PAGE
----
Podcast • April 3, 2009

Mahmood Mamdani: You (and I) got Darfur Wrong

Who can imagine that a Save Darfur coalition vocally including Al Sharpton (“we know when America comes together, we can stop anything in the world”), Mia Farrow, the US Conference of Catholic Bishops, Elie Wiesel ...

Who can imagine that a Save Darfur coalition vocally including Al Sharpton (“we know when America comes together, we can stop anything in the world”), Mia Farrow, the US Conference of Catholic Bishops, Elie Wiesel (“Darfur today is the world’s capital of human suffering”), Nat Hentoff, Bob Geldof, George Clooney, Angelina Jolie, Harold Pinter, Oprah Winfrey, the gold-medal speed skater Joey Cheek, Tony Blair and Dario Fo might be profoundly shallow in its reading of the brutal warfare in Sudan five years ago… and just as wrong-headed in its drum beat for an American intervention?

Mahmood Mamdani: on the "pornography of evil"

Mahmood Mamdani: on the “pornography of evil”

Mahmood Mamdani can. We are talking here about his book Saviors and Survivors and his argument that the Darfur rescue campaign, which became a sacred cause of our civil religion, was not so much the moral alternative to Iraq, the Bush “war on terror,” and Cheney-think as it was a variation and extension of the same toolkit. I begin with a sort of confession that I may be a sample of Mamdani’s problem — having drenched myself in Nicholas Kristof‘s New York Times columns and largely absorbed the common framework that Darfur was about Arabs slaughtering Africans, and that somebody had to something about it.

If you represent my problem, then I think you also represent my solution. If you interviewed Nicholas Kristof, then you participated in shaping to some extent that audience which is the constituency of Save Darfur. I need to get to that audience because I need to turn a sermon into a debate and a discussion. I need to sow some seeds of doubt about what have been presumed to be simply goodwill gestures. I need to convince that audience that there is a politics around this — not simply good intentions and moralism and a fight against evil. I need to tell them that there is no such thing as a trans-historical evil in the world in which we live; that, in fact, all violence without exception has causes, and the causes are historical. And if you want to do something about the violence, we need to do something about the causes. The idea that violence is its own explanation is an idea which will take us nowhere except into a cycle of violence.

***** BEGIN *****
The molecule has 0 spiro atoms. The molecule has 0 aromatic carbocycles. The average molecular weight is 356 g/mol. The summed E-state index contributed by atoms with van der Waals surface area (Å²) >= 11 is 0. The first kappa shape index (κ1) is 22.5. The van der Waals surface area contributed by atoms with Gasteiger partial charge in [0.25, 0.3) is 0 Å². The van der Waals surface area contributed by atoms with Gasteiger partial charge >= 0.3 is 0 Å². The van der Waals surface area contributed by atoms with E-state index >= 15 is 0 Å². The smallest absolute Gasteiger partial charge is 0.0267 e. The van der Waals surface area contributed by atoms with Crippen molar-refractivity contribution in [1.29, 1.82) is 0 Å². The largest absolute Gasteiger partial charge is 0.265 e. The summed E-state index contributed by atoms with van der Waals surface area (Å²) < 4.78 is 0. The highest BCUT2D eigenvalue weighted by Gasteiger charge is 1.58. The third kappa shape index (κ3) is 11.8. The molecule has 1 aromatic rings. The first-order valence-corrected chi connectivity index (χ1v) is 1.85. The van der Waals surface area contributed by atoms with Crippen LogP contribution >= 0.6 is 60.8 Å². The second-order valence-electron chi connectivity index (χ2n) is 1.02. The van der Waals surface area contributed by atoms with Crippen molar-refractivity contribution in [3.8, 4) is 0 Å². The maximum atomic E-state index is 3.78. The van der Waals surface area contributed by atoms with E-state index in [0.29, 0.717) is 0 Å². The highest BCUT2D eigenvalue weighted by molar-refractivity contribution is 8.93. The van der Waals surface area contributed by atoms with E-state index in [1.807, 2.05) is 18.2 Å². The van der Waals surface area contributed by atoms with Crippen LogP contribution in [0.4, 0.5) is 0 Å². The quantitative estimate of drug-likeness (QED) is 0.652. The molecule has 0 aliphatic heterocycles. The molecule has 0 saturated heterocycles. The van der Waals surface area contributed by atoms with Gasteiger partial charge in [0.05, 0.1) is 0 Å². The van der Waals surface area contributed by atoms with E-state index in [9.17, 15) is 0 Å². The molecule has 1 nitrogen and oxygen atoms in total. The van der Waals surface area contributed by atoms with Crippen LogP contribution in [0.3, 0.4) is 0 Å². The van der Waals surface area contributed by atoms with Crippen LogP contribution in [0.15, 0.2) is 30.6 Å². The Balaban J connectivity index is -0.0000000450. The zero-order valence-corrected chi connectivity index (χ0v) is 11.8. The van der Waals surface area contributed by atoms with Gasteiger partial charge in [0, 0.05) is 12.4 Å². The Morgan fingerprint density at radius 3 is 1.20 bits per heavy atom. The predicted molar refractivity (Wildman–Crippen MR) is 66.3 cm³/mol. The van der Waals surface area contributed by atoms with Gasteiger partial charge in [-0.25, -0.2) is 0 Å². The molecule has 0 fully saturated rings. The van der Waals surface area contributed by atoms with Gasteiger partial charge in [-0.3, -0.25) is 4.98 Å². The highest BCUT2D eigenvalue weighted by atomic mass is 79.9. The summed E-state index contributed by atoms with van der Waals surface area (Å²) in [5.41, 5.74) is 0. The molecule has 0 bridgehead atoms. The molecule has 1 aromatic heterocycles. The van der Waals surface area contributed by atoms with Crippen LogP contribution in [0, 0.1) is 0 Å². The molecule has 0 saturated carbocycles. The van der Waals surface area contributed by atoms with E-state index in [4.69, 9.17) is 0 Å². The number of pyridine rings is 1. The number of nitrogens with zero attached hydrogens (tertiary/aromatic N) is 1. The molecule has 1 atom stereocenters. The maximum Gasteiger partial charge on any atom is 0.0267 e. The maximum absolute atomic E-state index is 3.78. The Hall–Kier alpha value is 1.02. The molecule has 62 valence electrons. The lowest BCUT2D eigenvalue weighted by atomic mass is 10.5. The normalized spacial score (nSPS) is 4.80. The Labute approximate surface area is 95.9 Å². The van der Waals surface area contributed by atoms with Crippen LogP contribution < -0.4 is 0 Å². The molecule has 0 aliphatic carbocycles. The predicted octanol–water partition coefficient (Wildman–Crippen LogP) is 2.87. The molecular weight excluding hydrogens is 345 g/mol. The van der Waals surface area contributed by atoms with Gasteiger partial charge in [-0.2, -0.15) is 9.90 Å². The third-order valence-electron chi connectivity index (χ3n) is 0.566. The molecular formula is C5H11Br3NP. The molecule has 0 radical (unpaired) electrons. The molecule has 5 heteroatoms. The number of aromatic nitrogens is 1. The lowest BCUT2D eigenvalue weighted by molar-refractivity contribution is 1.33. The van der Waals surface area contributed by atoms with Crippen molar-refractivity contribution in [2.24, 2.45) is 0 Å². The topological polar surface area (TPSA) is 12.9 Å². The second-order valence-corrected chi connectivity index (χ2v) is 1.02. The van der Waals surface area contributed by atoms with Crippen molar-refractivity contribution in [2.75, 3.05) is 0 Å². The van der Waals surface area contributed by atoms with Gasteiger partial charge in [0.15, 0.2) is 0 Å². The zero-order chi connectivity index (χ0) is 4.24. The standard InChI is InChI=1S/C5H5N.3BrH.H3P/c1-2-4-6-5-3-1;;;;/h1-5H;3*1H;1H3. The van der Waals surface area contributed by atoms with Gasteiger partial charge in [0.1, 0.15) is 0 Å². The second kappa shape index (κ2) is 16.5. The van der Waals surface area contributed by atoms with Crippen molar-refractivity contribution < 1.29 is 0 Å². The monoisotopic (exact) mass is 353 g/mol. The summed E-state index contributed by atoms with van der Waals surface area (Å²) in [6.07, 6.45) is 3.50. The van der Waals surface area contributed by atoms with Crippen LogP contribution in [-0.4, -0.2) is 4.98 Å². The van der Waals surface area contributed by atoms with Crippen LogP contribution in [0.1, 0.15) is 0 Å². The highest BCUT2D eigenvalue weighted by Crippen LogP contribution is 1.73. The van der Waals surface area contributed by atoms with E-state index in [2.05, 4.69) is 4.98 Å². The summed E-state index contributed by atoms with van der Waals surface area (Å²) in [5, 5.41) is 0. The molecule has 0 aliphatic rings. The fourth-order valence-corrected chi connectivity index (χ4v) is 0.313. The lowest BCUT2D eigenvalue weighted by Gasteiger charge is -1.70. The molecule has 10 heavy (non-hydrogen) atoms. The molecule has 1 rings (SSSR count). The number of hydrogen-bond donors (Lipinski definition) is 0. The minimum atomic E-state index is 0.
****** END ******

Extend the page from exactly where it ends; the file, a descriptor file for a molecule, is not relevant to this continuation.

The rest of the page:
Mahmood Mamdani in conversation with Chris Lydon in Boston, April 2, 2009.

What held the Save Darfur campaign together? In his book, Mamdani concludes that inside the hyped numbers and moral spin was a sort of conspiracy of prejudices and neo-imperial impulses to head off the unity and independence of Africa.

The Save Darfur lobby in the United States has turned the tragedy of the people of Darfur into a knife with which to slice Africa by demonizing one group of Africans, African Arabs…

The Save Darfur lobby demands, above all else, justice, the right of the international community — really the big powers in the Security Council — to punish “failed” or “rogue” states, even if it be at the cost of more bloodshed and a diminished possibility of reconciliation. More than anything else, “the responsibility to protect” is a right to punish without being held accountable — a clarion call for the recolonization of “failed” states in Africa. In its present form, the call for justice is really a slogan that masks a big power agenda to recolonize Africa.

Mahmood Mamdani, Saviors and Survivors: Darfur, Politics, and the War on Terror., p. 300. Pantheon, 2009.

Mahmoud Mamdani, the Herbert Lehman professor of government at Columbia, is a socio-historical anthropologist of Africa and also of American media and fashions in public wisdom. He is taking apart American attitudes that took hold around Iraq and the so-called “war on terror” and that will surely affect our path to Afghanistan and the Obama team’s reconception of our American place in the world.

I loved this conversation as a short course in how to think like an anthropologist — how to peel back events to find unwritten rules and unseen implications in a social order — Africa’s and ours.

Listen for the ideas here that reach beyond Africa, anger and accustion. The most challenging may be the argument that “survivors’ justice” (“inside” repairs, modeled on South Africa’s “truth and reconciliation” process) comes to seem much more promising than “victors’ justice” (“outside” punishment, as in the Nuremberg Trials, and de-Baathification in Iraq) as means of reforming politics and remaking broken societies.